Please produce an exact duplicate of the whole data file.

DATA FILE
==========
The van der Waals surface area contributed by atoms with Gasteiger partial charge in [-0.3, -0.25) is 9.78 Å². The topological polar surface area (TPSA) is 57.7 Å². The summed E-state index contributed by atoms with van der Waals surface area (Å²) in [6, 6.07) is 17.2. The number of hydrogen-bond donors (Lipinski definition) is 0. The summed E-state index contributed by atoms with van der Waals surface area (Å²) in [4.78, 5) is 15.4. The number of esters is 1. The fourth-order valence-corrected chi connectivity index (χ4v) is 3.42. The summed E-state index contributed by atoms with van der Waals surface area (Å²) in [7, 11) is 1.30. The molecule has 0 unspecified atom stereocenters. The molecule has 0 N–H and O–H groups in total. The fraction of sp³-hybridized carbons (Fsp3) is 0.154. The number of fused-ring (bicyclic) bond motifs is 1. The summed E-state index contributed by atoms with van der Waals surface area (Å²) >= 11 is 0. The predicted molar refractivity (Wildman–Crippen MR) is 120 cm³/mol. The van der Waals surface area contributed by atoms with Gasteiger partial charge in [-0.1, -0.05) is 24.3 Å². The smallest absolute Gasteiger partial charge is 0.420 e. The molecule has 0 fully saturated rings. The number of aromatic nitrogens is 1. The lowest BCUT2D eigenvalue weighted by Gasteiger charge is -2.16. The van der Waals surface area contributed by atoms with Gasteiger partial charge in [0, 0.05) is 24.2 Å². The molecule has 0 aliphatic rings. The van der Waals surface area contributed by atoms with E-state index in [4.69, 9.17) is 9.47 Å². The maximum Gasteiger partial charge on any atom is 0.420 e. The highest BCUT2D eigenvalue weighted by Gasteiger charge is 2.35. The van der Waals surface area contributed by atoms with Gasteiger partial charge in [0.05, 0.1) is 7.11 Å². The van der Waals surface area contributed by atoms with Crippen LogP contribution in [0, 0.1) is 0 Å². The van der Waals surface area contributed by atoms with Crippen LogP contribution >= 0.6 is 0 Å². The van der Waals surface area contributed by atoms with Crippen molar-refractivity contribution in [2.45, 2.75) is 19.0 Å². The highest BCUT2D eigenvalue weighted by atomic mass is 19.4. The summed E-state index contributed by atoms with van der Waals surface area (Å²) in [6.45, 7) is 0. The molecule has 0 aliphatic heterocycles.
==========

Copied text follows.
The van der Waals surface area contributed by atoms with Gasteiger partial charge in [-0.3, -0.25) is 9.78 Å². The topological polar surface area (TPSA) is 57.7 Å². The summed E-state index contributed by atoms with van der Waals surface area (Å²) in [6, 6.07) is 17.2. The number of hydrogen-bond donors (Lipinski definition) is 0. The summed E-state index contributed by atoms with van der Waals surface area (Å²) in [4.78, 5) is 15.4. The number of esters is 1. The fourth-order valence-corrected chi connectivity index (χ4v) is 3.42. The summed E-state index contributed by atoms with van der Waals surface area (Å²) in [7, 11) is 1.30. The molecule has 0 unspecified atom stereocenters. The molecule has 0 N–H and O–H groups in total. The fraction of sp³-hybridized carbons (Fsp3) is 0.154. The number of fused-ring (bicyclic) bond motifs is 1. The summed E-state index contributed by atoms with van der Waals surface area (Å²) >= 11 is 0. The predicted molar refractivity (Wildman–Crippen MR) is 120 cm³/mol. The van der Waals surface area contributed by atoms with Gasteiger partial charge in [-0.1, -0.05) is 24.3 Å². The smallest absolute Gasteiger partial charge is 0.420 e. The molecule has 0 fully saturated rings. The number of aromatic nitrogens is 1. The lowest BCUT2D eigenvalue weighted by Gasteiger charge is -2.16. The van der Waals surface area contributed by atoms with Gasteiger partial charge in [0, 0.05) is 24.2 Å². The molecule has 0 aliphatic rings. The van der Waals surface area contributed by atoms with E-state index in [4.69, 9.17) is 9.47 Å². The maximum Gasteiger partial charge on any atom is 0.420 e. The highest BCUT2D eigenvalue weighted by Gasteiger charge is 2.35. The van der Waals surface area contributed by atoms with Gasteiger partial charge in [0.05, 0.1) is 7.11 Å². The van der Waals surface area contributed by atoms with Crippen LogP contribution in [0, 0.1) is 0 Å². The van der Waals surface area contributed by atoms with Crippen LogP contribution >= 0.6 is 0 Å². The van der Waals surface area contributed by atoms with Crippen molar-refractivity contribution in [2.45, 2.75) is 19.0 Å². The highest BCUT2D eigenvalue weighted by atomic mass is 19.4. The summed E-state index contributed by atoms with van der Waals surface area (Å²) in [6.45, 7) is 0. The molecule has 0 aliphatic heterocycles.